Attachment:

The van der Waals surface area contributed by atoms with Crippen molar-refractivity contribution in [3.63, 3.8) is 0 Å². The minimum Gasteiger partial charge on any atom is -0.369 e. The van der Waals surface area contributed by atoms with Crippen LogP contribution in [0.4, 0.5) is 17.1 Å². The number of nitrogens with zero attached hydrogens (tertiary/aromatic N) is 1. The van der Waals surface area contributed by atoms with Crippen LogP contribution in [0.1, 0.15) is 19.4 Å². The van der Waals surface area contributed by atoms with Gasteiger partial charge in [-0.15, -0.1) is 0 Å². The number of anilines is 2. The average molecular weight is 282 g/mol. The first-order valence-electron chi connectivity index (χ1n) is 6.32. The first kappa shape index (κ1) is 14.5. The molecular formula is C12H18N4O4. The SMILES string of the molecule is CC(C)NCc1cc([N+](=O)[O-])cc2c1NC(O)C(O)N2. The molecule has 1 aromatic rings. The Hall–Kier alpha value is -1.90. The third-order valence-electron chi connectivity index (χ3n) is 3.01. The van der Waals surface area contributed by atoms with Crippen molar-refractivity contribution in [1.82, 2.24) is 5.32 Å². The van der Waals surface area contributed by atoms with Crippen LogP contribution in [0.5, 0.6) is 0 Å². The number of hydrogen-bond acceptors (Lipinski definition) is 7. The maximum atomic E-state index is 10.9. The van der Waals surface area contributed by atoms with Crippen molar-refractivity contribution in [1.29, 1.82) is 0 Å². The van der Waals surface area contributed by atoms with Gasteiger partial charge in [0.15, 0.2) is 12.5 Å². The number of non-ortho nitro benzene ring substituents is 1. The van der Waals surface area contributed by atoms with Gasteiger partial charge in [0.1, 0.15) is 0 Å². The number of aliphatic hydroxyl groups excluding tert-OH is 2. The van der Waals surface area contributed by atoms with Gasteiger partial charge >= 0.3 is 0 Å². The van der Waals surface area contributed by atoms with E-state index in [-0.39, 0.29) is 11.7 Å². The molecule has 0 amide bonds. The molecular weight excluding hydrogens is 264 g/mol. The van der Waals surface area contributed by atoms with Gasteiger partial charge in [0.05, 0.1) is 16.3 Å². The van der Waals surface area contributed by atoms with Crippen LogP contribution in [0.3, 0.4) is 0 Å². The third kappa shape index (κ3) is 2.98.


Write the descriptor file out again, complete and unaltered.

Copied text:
The van der Waals surface area contributed by atoms with Crippen molar-refractivity contribution in [3.63, 3.8) is 0 Å². The minimum Gasteiger partial charge on any atom is -0.369 e. The van der Waals surface area contributed by atoms with Crippen LogP contribution in [0.4, 0.5) is 17.1 Å². The number of nitrogens with zero attached hydrogens (tertiary/aromatic N) is 1. The van der Waals surface area contributed by atoms with Crippen LogP contribution in [0.1, 0.15) is 19.4 Å². The van der Waals surface area contributed by atoms with Gasteiger partial charge in [-0.15, -0.1) is 0 Å². The number of anilines is 2. The average molecular weight is 282 g/mol. The first-order valence-electron chi connectivity index (χ1n) is 6.32. The first kappa shape index (κ1) is 14.5. The molecular formula is C12H18N4O4. The SMILES string of the molecule is CC(C)NCc1cc([N+](=O)[O-])cc2c1NC(O)C(O)N2. The molecule has 1 aromatic rings. The Hall–Kier alpha value is -1.90. The third-order valence-electron chi connectivity index (χ3n) is 3.01. The van der Waals surface area contributed by atoms with Crippen molar-refractivity contribution in [1.82, 2.24) is 5.32 Å². The van der Waals surface area contributed by atoms with Crippen LogP contribution in [0.5, 0.6) is 0 Å². The number of hydrogen-bond acceptors (Lipinski definition) is 7. The maximum atomic E-state index is 10.9. The van der Waals surface area contributed by atoms with Crippen molar-refractivity contribution in [1.29, 1.82) is 0 Å². The van der Waals surface area contributed by atoms with Gasteiger partial charge in [0.15, 0.2) is 12.5 Å². The number of non-ortho nitro benzene ring substituents is 1. The van der Waals surface area contributed by atoms with Gasteiger partial charge in [0.1, 0.15) is 0 Å². The number of aliphatic hydroxyl groups excluding tert-OH is 2. The van der Waals surface area contributed by atoms with Gasteiger partial charge >= 0.3 is 0 Å². The van der Waals surface area contributed by atoms with E-state index in [-0.39, 0.29) is 11.7 Å². The molecule has 0 amide bonds. The molecular weight excluding hydrogens is 264 g/mol. The van der Waals surface area contributed by atoms with Gasteiger partial charge in [0.05, 0.1) is 16.3 Å². The van der Waals surface area contributed by atoms with Crippen LogP contribution in [0.3, 0.4) is 0 Å². The third kappa shape index (κ3) is 2.98.